Rather than refusing to ever hire a job hopper, employers should instead focus on what they can control: their own workplace culture and compensation. Are you offering competitive pay? Great benefits? Are you providing opportunities for employees to develop and advance in their careers? If so, it’s more likely that the millennials you hire will want to stay with your company in the foreseeable future. And if they hop, it’s not the end of the world.
A Larger Purpose
While it’s true that millennials care about salary (we all have to make a living) they also care about the work they’re doing. In order to feel fulfilled, they need to know they’re making an impact. This might take the form of a financial impact, where the millennial is shown how their efforts impact the success of the business. Or it could be a larger impact, something that makes the world or community a better place. If you want millennials to be all-in, make it clear why their actions matter.
Career Growth Opportunities
This comes back to the previous point about job hopping. If employees don’t feel invested in the company, they don’t have much motivation for staying. To help boost engagement, offer development opportunities to your people. This could take a variety of forms—the following list contains just a few examples of ways you can invest in millennial employees’ learning and development.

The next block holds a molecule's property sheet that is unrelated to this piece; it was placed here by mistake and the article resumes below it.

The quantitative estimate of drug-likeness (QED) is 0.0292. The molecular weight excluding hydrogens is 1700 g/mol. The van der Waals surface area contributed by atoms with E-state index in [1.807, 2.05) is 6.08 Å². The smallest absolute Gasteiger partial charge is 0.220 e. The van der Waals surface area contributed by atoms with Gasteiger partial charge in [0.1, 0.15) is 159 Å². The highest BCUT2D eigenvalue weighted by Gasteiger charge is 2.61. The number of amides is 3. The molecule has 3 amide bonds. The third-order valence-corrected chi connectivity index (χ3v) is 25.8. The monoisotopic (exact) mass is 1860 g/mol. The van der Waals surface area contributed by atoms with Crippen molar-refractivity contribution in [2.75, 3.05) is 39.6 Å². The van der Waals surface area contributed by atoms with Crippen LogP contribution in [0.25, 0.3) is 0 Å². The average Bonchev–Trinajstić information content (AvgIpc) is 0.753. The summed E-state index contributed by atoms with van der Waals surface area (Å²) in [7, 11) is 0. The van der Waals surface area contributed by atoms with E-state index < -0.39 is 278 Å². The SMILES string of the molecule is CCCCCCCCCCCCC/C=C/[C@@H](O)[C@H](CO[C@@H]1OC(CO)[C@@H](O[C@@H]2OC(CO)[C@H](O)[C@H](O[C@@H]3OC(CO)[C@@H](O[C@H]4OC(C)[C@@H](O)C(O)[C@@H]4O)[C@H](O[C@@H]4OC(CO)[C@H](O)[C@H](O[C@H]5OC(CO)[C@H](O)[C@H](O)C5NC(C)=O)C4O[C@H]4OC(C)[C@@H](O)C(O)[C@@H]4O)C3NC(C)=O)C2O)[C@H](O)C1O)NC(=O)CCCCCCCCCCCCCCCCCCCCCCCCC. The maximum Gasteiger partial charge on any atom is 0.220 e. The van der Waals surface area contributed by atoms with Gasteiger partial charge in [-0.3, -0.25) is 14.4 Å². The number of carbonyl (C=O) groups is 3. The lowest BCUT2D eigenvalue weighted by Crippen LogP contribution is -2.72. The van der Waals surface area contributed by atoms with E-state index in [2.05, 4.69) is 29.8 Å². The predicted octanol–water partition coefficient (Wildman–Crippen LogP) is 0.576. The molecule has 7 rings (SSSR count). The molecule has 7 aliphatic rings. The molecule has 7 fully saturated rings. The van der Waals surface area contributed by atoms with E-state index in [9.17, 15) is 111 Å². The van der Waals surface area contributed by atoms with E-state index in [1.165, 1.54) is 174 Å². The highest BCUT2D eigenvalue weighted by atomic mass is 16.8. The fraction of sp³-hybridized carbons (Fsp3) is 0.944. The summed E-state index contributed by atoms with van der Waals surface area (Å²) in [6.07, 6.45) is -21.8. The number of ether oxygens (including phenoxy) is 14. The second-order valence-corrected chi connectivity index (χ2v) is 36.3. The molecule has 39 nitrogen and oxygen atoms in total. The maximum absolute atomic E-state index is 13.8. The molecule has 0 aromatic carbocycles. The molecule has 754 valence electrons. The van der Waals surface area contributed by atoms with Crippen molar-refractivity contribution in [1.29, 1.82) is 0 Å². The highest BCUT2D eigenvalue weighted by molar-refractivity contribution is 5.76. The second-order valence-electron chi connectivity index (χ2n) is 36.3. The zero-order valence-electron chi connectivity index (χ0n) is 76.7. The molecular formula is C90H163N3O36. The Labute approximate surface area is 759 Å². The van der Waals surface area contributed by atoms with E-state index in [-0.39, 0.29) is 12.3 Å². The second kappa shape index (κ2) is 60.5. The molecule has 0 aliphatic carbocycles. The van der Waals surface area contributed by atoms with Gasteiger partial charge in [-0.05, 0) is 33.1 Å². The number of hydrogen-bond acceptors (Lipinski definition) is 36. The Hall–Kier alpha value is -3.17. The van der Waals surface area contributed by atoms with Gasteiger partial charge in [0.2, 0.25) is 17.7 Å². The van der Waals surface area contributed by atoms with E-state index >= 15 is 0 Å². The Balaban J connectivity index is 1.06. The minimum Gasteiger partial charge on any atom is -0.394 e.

- Help them pay for tuition
- Help them pay for industry-specific certifications
- Give them access to online learning platforms
- Send them to conferences and seminars
- Host frequent lunch and learns
Foster a Culture That Supports Employee Well-Being
Well-being is a critical component of the overall employee experience. Supporting employee well-being includes providing mental health and physical health resources, creating a culture of psychological safety, and promoting financial well-being.
“Building a culture of psychological safety and support with intention is the best attraction and recruitment strategy there is. Today’s workers want to work for organizations that support them and support causes that are important to them. They are less likely to tolerate a toxic ‘status quo’ and will leave an employer that is not fostering an environment of safety.” — Ruthann Weeks, HR professional